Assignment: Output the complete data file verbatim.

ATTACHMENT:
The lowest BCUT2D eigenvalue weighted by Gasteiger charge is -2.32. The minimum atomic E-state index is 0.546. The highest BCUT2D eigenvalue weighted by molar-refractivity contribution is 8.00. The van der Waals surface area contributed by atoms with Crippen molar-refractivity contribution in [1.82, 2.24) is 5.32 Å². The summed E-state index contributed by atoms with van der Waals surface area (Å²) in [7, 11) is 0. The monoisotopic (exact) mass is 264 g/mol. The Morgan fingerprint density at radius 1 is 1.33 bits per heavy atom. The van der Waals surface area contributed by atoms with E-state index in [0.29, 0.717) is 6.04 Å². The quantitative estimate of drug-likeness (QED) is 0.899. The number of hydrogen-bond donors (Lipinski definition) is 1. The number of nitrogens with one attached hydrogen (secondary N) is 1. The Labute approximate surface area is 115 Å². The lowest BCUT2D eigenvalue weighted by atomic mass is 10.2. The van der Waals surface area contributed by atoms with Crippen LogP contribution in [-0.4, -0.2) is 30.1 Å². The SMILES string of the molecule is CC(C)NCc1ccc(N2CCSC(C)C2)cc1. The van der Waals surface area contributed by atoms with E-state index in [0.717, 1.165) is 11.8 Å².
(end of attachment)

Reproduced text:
The lowest BCUT2D eigenvalue weighted by Gasteiger charge is -2.32. The minimum atomic E-state index is 0.546. The highest BCUT2D eigenvalue weighted by molar-refractivity contribution is 8.00. The van der Waals surface area contributed by atoms with Crippen molar-refractivity contribution in [1.82, 2.24) is 5.32 Å². The summed E-state index contributed by atoms with van der Waals surface area (Å²) in [7, 11) is 0. The monoisotopic (exact) mass is 264 g/mol. The Morgan fingerprint density at radius 1 is 1.33 bits per heavy atom. The van der Waals surface area contributed by atoms with E-state index in [0.29, 0.717) is 6.04 Å². The quantitative estimate of drug-likeness (QED) is 0.899. The number of hydrogen-bond donors (Lipinski definition) is 1. The number of nitrogens with one attached hydrogen (secondary N) is 1. The Labute approximate surface area is 115 Å². The lowest BCUT2D eigenvalue weighted by atomic mass is 10.2. The van der Waals surface area contributed by atoms with Crippen LogP contribution in [-0.4, -0.2) is 30.1 Å². The SMILES string of the molecule is CC(C)NCc1ccc(N2CCSC(C)C2)cc1. The van der Waals surface area contributed by atoms with E-state index in [0.717, 1.165) is 11.8 Å².